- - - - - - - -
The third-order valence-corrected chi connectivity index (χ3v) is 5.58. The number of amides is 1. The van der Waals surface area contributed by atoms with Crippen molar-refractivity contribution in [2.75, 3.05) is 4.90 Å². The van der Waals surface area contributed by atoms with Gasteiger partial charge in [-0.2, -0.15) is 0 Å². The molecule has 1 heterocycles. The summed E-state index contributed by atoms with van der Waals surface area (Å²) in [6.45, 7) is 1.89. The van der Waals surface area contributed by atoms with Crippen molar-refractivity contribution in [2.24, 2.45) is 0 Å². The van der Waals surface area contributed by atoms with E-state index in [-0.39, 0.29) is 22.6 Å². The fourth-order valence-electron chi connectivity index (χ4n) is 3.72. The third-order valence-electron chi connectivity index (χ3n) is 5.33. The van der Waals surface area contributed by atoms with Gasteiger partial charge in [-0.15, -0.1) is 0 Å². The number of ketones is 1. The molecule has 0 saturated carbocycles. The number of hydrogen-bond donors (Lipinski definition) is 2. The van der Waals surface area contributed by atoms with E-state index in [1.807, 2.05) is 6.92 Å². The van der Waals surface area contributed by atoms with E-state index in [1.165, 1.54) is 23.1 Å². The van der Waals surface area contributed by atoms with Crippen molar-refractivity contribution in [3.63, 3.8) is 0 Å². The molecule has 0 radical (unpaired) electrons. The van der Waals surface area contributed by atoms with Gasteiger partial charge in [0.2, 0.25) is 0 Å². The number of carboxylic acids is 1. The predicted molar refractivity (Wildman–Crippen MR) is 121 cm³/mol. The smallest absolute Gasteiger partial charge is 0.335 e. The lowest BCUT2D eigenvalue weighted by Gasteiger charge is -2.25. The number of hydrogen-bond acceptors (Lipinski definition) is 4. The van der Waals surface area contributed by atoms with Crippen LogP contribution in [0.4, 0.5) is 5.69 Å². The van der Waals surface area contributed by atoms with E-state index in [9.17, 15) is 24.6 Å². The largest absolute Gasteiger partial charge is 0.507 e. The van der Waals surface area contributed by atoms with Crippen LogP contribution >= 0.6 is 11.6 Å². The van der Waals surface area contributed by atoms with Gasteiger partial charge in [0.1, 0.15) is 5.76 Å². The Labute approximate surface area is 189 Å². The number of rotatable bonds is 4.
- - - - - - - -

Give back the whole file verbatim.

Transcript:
The third-order valence-corrected chi connectivity index (χ3v) is 5.58. The number of amides is 1. The van der Waals surface area contributed by atoms with Crippen molar-refractivity contribution in [2.75, 3.05) is 4.90 Å². The van der Waals surface area contributed by atoms with Gasteiger partial charge in [-0.2, -0.15) is 0 Å². The molecule has 1 heterocycles. The summed E-state index contributed by atoms with van der Waals surface area (Å²) in [6.45, 7) is 1.89. The van der Waals surface area contributed by atoms with Crippen molar-refractivity contribution in [2.24, 2.45) is 0 Å². The van der Waals surface area contributed by atoms with E-state index in [-0.39, 0.29) is 22.6 Å². The fourth-order valence-electron chi connectivity index (χ4n) is 3.72. The third-order valence-electron chi connectivity index (χ3n) is 5.33. The van der Waals surface area contributed by atoms with Gasteiger partial charge in [-0.15, -0.1) is 0 Å². The number of ketones is 1. The molecule has 0 saturated carbocycles. The number of hydrogen-bond donors (Lipinski definition) is 2. The van der Waals surface area contributed by atoms with E-state index in [1.807, 2.05) is 6.92 Å². The van der Waals surface area contributed by atoms with E-state index in [1.165, 1.54) is 23.1 Å². The van der Waals surface area contributed by atoms with Crippen molar-refractivity contribution in [3.63, 3.8) is 0 Å². The molecule has 0 radical (unpaired) electrons. The van der Waals surface area contributed by atoms with Gasteiger partial charge in [0.2, 0.25) is 0 Å². The number of carboxylic acids is 1. The predicted molar refractivity (Wildman–Crippen MR) is 121 cm³/mol. The smallest absolute Gasteiger partial charge is 0.335 e. The lowest BCUT2D eigenvalue weighted by Gasteiger charge is -2.25. The number of hydrogen-bond acceptors (Lipinski definition) is 4. The van der Waals surface area contributed by atoms with Crippen LogP contribution in [0.4, 0.5) is 5.69 Å². The van der Waals surface area contributed by atoms with E-state index in [9.17, 15) is 24.6 Å². The largest absolute Gasteiger partial charge is 0.507 e. The van der Waals surface area contributed by atoms with Crippen LogP contribution >= 0.6 is 11.6 Å². The van der Waals surface area contributed by atoms with Gasteiger partial charge in [0.1, 0.15) is 5.76 Å². The Labute approximate surface area is 189 Å². The number of rotatable bonds is 4.